State of college education

By Zubeida Mustafa
Source: Dawn

There has been one positive outcome of the so-called college denationalization debate that has raged ever since the Sindh government announced its decision to “transfer” the St Joseph’s and St Patrick’s colleges to their original owners. Public attention has been focused on the state of college education in the country.

Given the unrealistic nature of some of the claims and allegations made by the parties, which are resisting the transfer of these colleges, it is important to put the issue in correct perspective. The arguments advanced by the critics of denationalization are:

* The nationalized colleges are doing very well under the present management, since their students clinch the top positions in the exams. Hence the arrangement should not be disturbed

* If these colleges are handed back to the private sector, the “poor” of Karachi will be denied access to the two best colleges in the city

* Nationalization was the best solution to the challenge of providing college education to the masses

Even a cursory look at the college education sector should be sufficient to expose the fallacy of these arguments. It is the biggest disservice to the cause of education in Pakistan if we fail to explicitly recognize the falling academic standards in the country. The teachers, by and large, admit that. But they do not see themselves as the basic cause of this problem.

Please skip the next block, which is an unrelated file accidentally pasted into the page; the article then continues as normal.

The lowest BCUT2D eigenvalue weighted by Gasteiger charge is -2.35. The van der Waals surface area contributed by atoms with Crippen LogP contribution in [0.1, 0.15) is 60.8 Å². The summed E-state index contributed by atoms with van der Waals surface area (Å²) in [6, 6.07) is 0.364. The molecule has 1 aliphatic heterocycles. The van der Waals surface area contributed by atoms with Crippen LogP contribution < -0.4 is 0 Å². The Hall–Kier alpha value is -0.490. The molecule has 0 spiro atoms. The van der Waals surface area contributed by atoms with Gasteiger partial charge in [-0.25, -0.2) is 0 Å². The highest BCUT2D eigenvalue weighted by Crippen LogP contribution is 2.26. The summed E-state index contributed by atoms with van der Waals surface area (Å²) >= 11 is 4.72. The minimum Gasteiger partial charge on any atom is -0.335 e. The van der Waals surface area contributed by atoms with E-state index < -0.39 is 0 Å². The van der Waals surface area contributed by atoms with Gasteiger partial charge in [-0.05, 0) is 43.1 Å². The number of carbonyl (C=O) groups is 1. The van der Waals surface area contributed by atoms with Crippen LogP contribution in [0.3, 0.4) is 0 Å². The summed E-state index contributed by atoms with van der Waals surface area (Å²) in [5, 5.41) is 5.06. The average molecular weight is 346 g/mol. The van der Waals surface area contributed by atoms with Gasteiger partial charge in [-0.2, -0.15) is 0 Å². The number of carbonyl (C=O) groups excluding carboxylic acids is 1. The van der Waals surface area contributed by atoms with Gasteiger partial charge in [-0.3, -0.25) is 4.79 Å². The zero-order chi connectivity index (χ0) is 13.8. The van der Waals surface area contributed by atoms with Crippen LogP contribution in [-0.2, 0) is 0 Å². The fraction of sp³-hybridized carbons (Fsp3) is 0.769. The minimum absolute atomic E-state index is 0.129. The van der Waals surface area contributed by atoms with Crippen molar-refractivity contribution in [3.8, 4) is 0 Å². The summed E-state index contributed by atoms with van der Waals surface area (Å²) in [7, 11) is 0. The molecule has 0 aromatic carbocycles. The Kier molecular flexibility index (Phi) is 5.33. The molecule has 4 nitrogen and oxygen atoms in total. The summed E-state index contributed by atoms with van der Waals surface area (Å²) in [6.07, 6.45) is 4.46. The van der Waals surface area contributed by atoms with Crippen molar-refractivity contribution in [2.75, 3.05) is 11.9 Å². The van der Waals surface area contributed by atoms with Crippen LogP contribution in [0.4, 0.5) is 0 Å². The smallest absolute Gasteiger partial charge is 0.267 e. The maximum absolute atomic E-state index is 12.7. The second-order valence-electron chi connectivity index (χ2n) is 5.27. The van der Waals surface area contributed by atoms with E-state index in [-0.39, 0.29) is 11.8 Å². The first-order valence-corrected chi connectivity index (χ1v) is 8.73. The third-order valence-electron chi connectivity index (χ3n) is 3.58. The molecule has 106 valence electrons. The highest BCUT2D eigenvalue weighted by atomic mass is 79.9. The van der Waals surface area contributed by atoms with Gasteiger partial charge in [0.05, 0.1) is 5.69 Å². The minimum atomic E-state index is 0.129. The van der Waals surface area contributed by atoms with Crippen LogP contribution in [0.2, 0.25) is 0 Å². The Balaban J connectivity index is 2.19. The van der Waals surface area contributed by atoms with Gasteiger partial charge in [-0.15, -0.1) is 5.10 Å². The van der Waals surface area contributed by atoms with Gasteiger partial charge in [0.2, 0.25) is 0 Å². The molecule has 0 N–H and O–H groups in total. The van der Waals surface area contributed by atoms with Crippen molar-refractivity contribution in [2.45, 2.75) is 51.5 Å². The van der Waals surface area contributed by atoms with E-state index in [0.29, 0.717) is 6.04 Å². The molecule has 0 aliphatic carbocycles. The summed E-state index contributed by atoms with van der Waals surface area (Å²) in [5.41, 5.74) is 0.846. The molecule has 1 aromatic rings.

The fact is that when the colleges – 175 in all – were nationalized in September 1972 under MLR 118 the move gave the teachers a security of service unheard of before.

One of the aims of the nationalization policy was said to be to provide better service conditions to the teachers. Fair enough. We know how some unscrupulous private school and college owners exploited and maltreated their teaching staff. They were underpaid, forced to sign receipts for higher payments than they actually received and in some cases are known to have been publicly abused.

In this context, the aim of improving service conditions was a legitimate objective and it was achieved by nationalization. The teachers’ salaries went up and they gained state protection against exploitation and maltreatment.

But this security of service was used by a large number of teachers for personal advantage rather than to further the cause of education. It brought in its wake the curse of absenteeism, the tuition syndrome and trade unionism of the worst kind to put pressure on the government. To earn extra money, some teachers opened private tuition centres for the same students they were supposed to be teaching in colleges.